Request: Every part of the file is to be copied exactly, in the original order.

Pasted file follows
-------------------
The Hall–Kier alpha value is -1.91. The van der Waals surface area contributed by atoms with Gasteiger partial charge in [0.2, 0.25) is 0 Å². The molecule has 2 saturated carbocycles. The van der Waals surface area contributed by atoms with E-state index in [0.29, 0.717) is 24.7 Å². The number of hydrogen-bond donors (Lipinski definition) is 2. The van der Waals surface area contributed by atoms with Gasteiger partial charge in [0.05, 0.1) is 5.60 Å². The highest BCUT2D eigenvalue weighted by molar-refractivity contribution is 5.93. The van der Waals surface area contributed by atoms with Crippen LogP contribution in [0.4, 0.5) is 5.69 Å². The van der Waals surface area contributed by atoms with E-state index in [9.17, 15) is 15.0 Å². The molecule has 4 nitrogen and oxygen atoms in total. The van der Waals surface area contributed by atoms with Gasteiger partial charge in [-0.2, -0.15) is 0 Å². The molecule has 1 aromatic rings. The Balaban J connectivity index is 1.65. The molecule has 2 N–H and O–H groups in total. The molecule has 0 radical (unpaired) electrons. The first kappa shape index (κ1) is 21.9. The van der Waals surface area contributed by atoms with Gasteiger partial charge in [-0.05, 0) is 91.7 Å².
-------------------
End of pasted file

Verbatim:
The Hall–Kier alpha value is -1.91. The van der Waals surface area contributed by atoms with Gasteiger partial charge in [0.2, 0.25) is 0 Å². The molecule has 2 saturated carbocycles. The van der Waals surface area contributed by atoms with E-state index in [0.29, 0.717) is 24.7 Å². The number of hydrogen-bond donors (Lipinski definition) is 2. The van der Waals surface area contributed by atoms with Gasteiger partial charge in [0.05, 0.1) is 5.60 Å². The highest BCUT2D eigenvalue weighted by molar-refractivity contribution is 5.93. The van der Waals surface area contributed by atoms with Crippen LogP contribution in [0.4, 0.5) is 5.69 Å². The van der Waals surface area contributed by atoms with E-state index in [9.17, 15) is 15.0 Å². The molecule has 4 nitrogen and oxygen atoms in total. The van der Waals surface area contributed by atoms with Gasteiger partial charge in [-0.2, -0.15) is 0 Å². The molecule has 1 aromatic rings. The Balaban J connectivity index is 1.65. The molecule has 2 N–H and O–H groups in total. The molecule has 0 radical (unpaired) electrons. The first kappa shape index (κ1) is 21.9. The van der Waals surface area contributed by atoms with Gasteiger partial charge in [-0.05, 0) is 91.7 Å².